Urine infections may be located in the bladder, called cystitis, or in the kidneys, called pyelonephritis. Most infections are caused by bacteria, usually by the germ “Escherichia Coli”. Cystitis infections are the most common bacterial infections in women, with about 50% of women suffering from a urine infection at least once in their life.
Symptoms of cystitis include pain or a burning sensation while urinating, a frequent need to go to the toilet, often a pain or weight in the lower abdomen and occasionally the presence of blood in the urine. Urine may also be cloudy and smell bad.
Pyelonephritis affects the kidneys. The infection tends to spread by travelling up the urinary tract from the bladder. The symptoms of pyelonephritis often come on suddenly, with the appearance of chills, fever, pain in the lower back, nausea and vomiting. Almost a third of those who suffer from pyelonephritis also experience cystitis symptoms.
The doctor will sometimes decide to carry out additional tests. This may be a test which is done in a few minutes on a urine test strip, at other times it may be a “urine culture” which provides a result within a few days. A urine culture allows you to confirm the presence of an infection, identify the bacteria which is responsible and then ensure that the prescribed antibiotics will be effective.
It’s still not easy to distinguish between a urine infection and a gynecological infection. Examining your symptoms and analysing your urine may allow the doctor to rule out a urine infection, in which case they may refer you to a gynecologist.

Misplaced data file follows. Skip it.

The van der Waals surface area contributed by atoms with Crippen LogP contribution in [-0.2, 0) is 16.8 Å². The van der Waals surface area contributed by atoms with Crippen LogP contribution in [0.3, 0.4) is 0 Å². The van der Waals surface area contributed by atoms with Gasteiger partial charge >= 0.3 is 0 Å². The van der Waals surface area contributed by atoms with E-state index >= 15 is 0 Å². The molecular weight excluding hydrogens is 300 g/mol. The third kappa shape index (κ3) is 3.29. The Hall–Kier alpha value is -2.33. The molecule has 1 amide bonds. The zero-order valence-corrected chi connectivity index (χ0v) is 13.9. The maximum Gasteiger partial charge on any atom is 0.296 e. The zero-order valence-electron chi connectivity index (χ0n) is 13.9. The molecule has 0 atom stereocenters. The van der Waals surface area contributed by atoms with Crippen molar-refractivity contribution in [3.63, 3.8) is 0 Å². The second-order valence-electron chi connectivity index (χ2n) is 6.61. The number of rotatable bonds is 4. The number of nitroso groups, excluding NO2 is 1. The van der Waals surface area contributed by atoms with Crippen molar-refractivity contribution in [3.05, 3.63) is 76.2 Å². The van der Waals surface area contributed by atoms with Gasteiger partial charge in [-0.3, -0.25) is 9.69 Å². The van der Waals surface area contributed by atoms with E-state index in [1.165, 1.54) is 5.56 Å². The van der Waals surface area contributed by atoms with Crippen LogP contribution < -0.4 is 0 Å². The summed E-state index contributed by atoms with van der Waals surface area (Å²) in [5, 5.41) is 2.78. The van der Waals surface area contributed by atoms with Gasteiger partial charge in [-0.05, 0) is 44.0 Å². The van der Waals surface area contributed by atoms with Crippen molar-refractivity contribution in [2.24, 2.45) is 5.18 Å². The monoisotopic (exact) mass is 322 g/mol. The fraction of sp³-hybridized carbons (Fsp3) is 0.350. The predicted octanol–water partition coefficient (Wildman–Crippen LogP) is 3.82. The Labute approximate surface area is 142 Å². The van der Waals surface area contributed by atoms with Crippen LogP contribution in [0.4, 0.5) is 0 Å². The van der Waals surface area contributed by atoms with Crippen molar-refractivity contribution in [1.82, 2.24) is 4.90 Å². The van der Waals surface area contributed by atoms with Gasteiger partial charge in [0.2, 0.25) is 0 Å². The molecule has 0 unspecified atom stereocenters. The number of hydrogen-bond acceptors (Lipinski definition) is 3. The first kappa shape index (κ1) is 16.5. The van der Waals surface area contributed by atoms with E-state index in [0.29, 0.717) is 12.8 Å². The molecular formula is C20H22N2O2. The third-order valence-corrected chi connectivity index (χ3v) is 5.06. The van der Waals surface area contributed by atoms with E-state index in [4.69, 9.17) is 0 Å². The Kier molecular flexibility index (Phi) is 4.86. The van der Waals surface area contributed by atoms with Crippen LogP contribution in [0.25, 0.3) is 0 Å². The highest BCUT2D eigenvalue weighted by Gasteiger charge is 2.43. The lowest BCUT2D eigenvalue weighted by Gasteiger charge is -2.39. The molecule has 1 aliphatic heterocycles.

Urine infections are common in women because the bacteria travel up from the vaginal and anal regions, where bacteria are naturally present, to the bladder. A urine infection may also occur following sexual intercourse, because the movement may encourage the bacteria to move up to the bladder. Hormonal changes which occur during menopause may bring on cystitis more easily during this time in life.
Urine infections are treated with antibiotics. The length of treatment is shorter for cystitis than it is for pyelonephritis. The doctor who prescribes you with the antibiotic will tell you for how many days you need to continue treatment.
Symptoms often improve during the first three days of treatment, although it may be slow, especially in the case of significant pain at the time of diagnosis or if it is a repeat infection.
Doctors sometimes give women who suffer frequently from cystitis, and who are able to recognise the symptoms of an infection, a back-up antibiotic which they can use for the next infection.
Contrary to popular belief, cranberries are not effective in the treatment of urine infections.
To tackle frequent urine infections, the first piece of advice is to drink enough. For women who have urine infections due to sexual intercourse, we recommend going to urinate directly afterwards. Women who suffer from urine infections during menopause sometimes receive estrogen-based treatment.
If you would like more details, further information on urine infections is available on the Planète santé website. You can find a video which explains urine infections on the CHUV’s medical atlas.